----- Original Message -----
From: "David A de Gruyl" <david-vARLAz+CiNcth55jYR/y9kBemail@example.com>
Sent: Sunday, June 25, 2006 10:34 AM
Subject: Re: Thinking outside the box -bicycles on trains
Post by Gretchen Schauss
When I think of ways to carry bikes, I think of the way cars carry bikes
or the way buses carry bikes. No boxes. Would it be difficult for Amtrak
to carry bikes on the outside of trains? <<<<<
I certainly wouldn't want my bike carried on the outside of a train, or
even a bus for very many miles...
The best place is inside of each car, or a special car for bikes.<<<<
Not necessarily a special car for bikes but just using available space
in the existing cars would be the smart thing for them to do. The AMTRAK
trains I've been on have more than enough overhead space for the number of
passengers plus racks near the door which never seem to be used.
Post by Gretchen Schauss
What about devoting a section of the bagage cart where bikes could hang
from the ceiling or maybe racks on the walls to hang bike one over the
other. I don't know enough about trains and baggage cars to know whether
they are filled to the brim or not.
There are several bike cars in service, but most train lines do not use
these. My understanding is that the bike cars have hooks for the bikes,
and some passenger seating. This is for roll on service. <<<<<
One of the things we pushed for on the AMTRAK like that runs between
Oklahoma City and Fort Worth was roll on bike service. Just inside the door
in the middle of the double decker passenger car are two hooks on either
side where you hang your bike. The conductor will give you a hand to lift it
up and hang it by the front wheel. There is also a large vacant area next to
the door for six or eight electric mobility carts and wheelchairs. There are
hooks and straps for securing the electric carts so they can't move while
the train is in motion. They usually put tandems in that area along with any
bikes that won't fit the hanging racks.
Finally, the train has what looks like an engine at each end but one of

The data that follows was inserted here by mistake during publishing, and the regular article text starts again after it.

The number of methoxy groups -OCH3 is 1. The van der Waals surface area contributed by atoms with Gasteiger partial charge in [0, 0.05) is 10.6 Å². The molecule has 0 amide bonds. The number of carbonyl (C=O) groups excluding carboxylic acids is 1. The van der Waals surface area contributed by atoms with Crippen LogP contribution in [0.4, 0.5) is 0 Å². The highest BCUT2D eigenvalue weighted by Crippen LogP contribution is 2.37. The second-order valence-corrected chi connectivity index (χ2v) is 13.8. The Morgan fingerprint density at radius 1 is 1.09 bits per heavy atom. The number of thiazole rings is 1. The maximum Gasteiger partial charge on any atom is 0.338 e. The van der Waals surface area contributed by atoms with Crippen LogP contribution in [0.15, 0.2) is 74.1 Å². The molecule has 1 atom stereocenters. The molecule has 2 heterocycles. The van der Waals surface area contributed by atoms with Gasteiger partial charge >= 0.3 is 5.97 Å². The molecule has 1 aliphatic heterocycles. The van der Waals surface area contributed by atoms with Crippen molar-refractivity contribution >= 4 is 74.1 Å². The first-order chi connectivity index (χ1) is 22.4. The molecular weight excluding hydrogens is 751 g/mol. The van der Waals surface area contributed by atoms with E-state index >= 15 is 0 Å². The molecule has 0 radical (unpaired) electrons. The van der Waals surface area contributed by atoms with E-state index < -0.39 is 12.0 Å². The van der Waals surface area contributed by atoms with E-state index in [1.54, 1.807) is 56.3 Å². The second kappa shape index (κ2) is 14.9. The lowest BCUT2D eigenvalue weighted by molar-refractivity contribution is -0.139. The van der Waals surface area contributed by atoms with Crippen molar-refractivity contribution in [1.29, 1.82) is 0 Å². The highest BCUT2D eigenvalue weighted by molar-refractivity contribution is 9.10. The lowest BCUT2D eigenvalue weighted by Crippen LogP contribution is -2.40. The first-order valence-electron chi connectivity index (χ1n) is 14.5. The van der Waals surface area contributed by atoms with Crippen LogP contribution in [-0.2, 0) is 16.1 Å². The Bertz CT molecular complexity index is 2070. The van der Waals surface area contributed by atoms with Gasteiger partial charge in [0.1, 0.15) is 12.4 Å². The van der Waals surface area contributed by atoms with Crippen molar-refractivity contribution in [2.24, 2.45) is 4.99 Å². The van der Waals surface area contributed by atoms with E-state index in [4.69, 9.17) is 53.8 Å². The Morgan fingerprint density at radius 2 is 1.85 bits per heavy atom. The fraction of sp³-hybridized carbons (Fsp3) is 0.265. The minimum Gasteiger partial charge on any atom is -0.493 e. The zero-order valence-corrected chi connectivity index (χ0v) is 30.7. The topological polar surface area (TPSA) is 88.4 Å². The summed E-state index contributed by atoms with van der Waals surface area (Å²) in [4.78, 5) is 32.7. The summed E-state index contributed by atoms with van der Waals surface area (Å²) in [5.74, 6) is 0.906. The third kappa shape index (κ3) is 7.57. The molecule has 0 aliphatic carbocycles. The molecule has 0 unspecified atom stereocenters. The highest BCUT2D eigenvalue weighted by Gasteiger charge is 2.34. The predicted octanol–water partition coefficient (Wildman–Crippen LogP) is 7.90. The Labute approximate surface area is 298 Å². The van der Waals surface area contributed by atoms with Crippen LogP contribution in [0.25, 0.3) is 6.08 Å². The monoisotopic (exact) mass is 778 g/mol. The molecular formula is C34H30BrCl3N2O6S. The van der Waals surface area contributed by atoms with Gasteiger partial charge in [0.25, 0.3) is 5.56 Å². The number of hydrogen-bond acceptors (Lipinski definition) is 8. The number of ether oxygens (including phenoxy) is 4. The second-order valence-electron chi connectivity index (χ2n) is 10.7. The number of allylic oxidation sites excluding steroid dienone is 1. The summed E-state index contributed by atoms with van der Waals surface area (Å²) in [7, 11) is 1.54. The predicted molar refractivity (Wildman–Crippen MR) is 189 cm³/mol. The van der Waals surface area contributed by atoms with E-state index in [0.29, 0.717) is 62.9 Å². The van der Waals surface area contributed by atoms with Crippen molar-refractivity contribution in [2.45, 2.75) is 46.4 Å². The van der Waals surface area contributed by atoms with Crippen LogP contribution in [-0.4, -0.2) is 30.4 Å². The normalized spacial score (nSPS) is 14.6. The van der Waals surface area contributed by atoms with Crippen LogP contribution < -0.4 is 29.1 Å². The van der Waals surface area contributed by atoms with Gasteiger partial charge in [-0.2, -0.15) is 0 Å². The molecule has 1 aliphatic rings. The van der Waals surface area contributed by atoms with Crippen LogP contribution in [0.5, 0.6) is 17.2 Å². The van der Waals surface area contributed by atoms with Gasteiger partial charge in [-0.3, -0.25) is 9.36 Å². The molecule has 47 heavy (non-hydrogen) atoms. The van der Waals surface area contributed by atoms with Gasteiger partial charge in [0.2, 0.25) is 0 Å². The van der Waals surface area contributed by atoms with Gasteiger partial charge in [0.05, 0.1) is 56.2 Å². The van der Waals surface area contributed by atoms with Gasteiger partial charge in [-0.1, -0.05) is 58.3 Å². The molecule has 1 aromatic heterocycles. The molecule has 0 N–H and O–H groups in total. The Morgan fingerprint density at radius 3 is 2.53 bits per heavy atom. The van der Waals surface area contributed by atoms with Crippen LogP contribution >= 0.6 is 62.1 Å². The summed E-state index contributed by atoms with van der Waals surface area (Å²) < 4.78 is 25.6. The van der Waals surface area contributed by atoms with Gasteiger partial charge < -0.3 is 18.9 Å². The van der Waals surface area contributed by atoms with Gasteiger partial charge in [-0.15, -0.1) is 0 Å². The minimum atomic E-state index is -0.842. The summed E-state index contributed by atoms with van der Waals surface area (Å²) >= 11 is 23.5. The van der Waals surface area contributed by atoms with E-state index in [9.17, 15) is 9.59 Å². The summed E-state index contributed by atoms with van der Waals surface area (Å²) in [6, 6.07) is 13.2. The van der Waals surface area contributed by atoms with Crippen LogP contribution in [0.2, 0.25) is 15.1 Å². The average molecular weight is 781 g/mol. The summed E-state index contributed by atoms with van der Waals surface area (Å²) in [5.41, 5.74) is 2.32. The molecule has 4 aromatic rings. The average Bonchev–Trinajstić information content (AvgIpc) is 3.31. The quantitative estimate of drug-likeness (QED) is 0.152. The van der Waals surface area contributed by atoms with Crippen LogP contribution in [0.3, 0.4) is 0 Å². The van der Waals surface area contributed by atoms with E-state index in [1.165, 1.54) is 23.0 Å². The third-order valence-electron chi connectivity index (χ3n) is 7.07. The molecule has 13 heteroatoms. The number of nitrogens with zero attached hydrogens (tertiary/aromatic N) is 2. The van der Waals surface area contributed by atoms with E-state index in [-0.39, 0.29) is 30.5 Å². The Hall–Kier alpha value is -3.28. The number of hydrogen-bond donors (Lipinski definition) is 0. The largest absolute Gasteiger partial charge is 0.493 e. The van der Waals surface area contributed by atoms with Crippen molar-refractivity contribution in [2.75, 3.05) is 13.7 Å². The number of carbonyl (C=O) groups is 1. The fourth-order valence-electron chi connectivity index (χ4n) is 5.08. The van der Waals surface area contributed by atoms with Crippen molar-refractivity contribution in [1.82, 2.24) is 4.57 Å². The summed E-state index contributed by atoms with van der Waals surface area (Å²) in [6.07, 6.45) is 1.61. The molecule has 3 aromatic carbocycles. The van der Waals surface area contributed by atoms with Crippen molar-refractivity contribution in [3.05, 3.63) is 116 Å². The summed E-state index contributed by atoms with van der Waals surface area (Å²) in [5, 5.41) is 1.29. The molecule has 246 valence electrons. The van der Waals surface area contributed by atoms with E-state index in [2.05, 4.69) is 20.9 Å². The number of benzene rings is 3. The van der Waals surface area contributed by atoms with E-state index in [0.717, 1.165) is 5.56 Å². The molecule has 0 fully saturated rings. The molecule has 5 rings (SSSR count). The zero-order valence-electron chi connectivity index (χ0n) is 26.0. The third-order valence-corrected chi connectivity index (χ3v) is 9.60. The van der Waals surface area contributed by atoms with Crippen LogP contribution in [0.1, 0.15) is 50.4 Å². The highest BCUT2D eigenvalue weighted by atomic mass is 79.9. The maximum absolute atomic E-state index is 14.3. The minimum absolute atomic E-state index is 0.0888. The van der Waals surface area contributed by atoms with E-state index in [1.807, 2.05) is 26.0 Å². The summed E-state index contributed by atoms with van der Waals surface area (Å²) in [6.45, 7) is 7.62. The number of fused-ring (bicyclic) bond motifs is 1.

them is nothing but a control cab and open space where the engine would be
if it had one. They call this car a "Slug". It has side doors at platform
level and it's easy to roll a bike into the car and secure it to the side
(bring your own ropes or straps) of simply lay it on the sand bags they have
on the floor for weight to keep the light car from bouncing.
The more important impact of Amtrak changes in recent years is the
reduction in baggage service altogether. Many stations with baggage
service have only a couple of trains per day with a baggage car, and most
stations do not have any baggage service at all.<<<<<
Actually, the term you should use is "checked" baggage service. They
seem to think that the only way they can have checked baggage service is to
have people at the station to check your baggage for you. Since the trains
with a baggage car have someone on that car, what would be wrong with
letting the passenger check their luggage or claim it directly in the car.
I've seen people standing in the door of the baggage car while the train is
in the station but no way can you get them to accept or give you anything.
The inter-city rail system in America is slowly but surely being ripped up
an replaced by bike paths. Usually they are shut down for quite some time
when this happens, but the implication is that rail is not important here.
THis is a phenomenon that would never happen in europe, where rail is
expanding at the moment.<<<<
That's because most state Departments of Transportation think DOT stands
for Department of Trucks.